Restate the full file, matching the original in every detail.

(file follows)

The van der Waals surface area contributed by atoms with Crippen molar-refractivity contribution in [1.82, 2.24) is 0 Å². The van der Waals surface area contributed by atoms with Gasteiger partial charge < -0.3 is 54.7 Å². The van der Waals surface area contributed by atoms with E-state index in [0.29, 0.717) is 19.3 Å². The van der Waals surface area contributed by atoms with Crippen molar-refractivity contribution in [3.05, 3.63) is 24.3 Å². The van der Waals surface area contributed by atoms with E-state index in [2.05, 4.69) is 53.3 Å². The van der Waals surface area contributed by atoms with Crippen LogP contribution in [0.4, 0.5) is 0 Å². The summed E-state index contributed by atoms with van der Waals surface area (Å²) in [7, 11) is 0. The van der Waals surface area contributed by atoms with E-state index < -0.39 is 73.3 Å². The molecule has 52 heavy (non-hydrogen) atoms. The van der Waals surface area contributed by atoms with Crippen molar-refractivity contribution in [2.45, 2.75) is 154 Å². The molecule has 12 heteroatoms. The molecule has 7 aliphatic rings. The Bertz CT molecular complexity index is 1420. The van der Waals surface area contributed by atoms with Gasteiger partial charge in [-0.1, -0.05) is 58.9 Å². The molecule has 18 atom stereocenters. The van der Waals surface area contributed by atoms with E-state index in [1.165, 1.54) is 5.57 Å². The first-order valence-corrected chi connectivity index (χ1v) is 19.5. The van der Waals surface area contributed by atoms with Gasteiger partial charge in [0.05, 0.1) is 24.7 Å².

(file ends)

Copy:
The van der Waals surface area contributed by atoms with Crippen molar-refractivity contribution in [1.82, 2.24) is 0 Å². The van der Waals surface area contributed by atoms with Gasteiger partial charge < -0.3 is 54.7 Å². The van der Waals surface area contributed by atoms with E-state index in [0.29, 0.717) is 19.3 Å². The van der Waals surface area contributed by atoms with Crippen molar-refractivity contribution in [3.05, 3.63) is 24.3 Å². The van der Waals surface area contributed by atoms with E-state index in [2.05, 4.69) is 53.3 Å². The van der Waals surface area contributed by atoms with Crippen LogP contribution in [0.4, 0.5) is 0 Å². The summed E-state index contributed by atoms with van der Waals surface area (Å²) in [7, 11) is 0. The van der Waals surface area contributed by atoms with E-state index < -0.39 is 73.3 Å². The molecule has 52 heavy (non-hydrogen) atoms. The van der Waals surface area contributed by atoms with Crippen molar-refractivity contribution in [2.45, 2.75) is 154 Å². The molecule has 12 heteroatoms. The molecule has 7 aliphatic rings. The Bertz CT molecular complexity index is 1420. The van der Waals surface area contributed by atoms with Gasteiger partial charge in [-0.1, -0.05) is 58.9 Å². The molecule has 18 atom stereocenters. The van der Waals surface area contributed by atoms with E-state index in [1.165, 1.54) is 5.57 Å². The first-order valence-corrected chi connectivity index (χ1v) is 19.5. The van der Waals surface area contributed by atoms with Gasteiger partial charge in [0.05, 0.1) is 24.7 Å².